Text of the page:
Editor’s note: This story was updated at 4:05 p.m. to add a statement from the Shawnee County District Attorney.
The Kansas Supreme Court on Friday threw out the first-degree murder convictions of a woman accused of killing her ex-husband and his fiancée, ruling the prosecutor had engaged in prejudicial misconduct.
In 2012, a Shawnee County jury convicted Dana L. Chandler for the killings of Mike Sisco and Karen Harkness a decade earlier. Both victims were shot at least five times in a bed at Harkness’ Topeka home.
Although there was no physical evidence linking her to the crime, Chandler was arrested in 2011 in Oklahoma after a nine-year-long investigation and ultimately convicted on the basis of circumstantial evidence.
Chandler was sentenced to two consecutive life sentences, each carrying a mandatory prison term of at least 50 years in prison.
In its unanimous opinion, the Kansas Supreme Court found that the prosecutor in the case falsely told the jury that Chandler had violated a protection-from-abuse order issued during her long and bitter divorce from Sisco.
“In a criminal prosecution, the State's obligation is to ensure its case is vigorously, but properly, championed to bring about a just conviction — not merely a win,” Justice Dan Biles wrote for the court. “Prosecutors are the State's instrument in fulfilling this duty. When they fail, our system fails, and the safeguards protecting the constitutional right to a fair trial strain to the breaking point. That is what happened in this case.”
The court sent the case back to the trial court “for further proceedings,” meaning that the case could be retried. That decision would be up to the Shawnee County District Attorney, Michael F. Kagay.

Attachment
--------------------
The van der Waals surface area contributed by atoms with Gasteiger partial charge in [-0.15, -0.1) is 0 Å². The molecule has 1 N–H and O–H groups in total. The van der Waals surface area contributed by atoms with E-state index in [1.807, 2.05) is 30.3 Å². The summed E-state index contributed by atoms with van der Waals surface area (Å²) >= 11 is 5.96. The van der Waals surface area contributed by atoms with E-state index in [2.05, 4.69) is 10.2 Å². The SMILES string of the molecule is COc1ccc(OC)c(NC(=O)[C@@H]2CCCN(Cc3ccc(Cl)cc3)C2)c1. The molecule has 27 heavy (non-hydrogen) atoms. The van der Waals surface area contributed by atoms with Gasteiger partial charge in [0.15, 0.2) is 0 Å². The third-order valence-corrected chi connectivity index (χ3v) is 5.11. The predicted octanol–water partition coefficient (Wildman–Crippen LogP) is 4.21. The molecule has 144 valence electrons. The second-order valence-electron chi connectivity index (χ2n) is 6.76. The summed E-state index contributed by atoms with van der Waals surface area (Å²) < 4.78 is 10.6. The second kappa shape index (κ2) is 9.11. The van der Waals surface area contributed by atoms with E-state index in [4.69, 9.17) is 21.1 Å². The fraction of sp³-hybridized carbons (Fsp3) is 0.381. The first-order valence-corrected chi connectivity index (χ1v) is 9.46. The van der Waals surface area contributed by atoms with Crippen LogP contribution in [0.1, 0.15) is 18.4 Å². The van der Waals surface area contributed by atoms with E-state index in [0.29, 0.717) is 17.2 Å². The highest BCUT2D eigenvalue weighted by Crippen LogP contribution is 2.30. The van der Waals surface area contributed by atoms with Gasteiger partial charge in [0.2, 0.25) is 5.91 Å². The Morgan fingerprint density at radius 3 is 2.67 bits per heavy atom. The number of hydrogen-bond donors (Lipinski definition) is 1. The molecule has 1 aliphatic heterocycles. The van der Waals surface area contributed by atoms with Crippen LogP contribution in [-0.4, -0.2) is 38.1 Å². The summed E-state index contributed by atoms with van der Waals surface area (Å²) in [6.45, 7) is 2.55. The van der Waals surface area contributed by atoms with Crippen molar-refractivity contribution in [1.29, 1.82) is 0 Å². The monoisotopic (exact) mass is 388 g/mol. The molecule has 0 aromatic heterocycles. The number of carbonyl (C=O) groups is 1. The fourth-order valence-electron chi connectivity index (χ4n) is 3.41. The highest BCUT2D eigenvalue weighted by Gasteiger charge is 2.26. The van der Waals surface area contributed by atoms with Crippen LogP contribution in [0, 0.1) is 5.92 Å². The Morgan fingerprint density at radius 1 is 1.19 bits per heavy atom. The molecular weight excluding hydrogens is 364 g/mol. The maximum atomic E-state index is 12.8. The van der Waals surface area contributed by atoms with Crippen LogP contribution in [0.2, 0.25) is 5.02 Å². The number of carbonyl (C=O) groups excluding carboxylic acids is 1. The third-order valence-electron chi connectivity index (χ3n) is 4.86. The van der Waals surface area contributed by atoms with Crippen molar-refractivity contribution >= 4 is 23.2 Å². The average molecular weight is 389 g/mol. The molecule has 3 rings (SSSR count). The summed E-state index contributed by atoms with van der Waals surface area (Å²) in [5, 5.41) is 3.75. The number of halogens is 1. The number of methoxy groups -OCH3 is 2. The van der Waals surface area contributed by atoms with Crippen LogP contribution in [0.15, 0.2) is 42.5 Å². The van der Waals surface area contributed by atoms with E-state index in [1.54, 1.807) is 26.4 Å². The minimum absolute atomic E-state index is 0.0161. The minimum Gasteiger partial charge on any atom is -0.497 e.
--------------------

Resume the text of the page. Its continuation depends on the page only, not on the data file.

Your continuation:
Kagay said in a written statement Friday afternoon that his office is evaluating whether it can seek further review of the case. He said his office "will now have to take a completely fresh look at the evidence in light of the Court's opinion."
While throwing out Chandler's convictions, the court rejected her argument that there was insufficient evidence tying her to the crimes.
Chandler “had motive and opportunity, and engaged in suspicious behavior after the murders,” the court wrote, although it conceded that the circumstantial evidence was “not overwhelming.”
But it found that the prosecutor’s misstatements to the jury that Chandler had violated a nonexistent protection-from-abuse order “conveyed serious adverse impressions to the jury.”
“Taken as a whole,” the court concluded, “this prosecution unfortunately illustrates how a desire to win can eclipse the State's responsibility to safeguard the fundamental constitutional right to a fair trial owed to any defendant facing criminal prosecution in a Kansas courtroom.”
In reaching that conclusion, the court chastised the state for its belated acknowledgement that the prosecutor had misled the jury and its attempts to deflect responsibility for her misstatements.
The state's concession, the court said, “while laudable, was a long time coming — even though we would expect the State never to shield something so obviously indefensible.”
Dan Margolies is a senior reporter and editor for KCUR. You can reach him on Twitter @DanMargolies.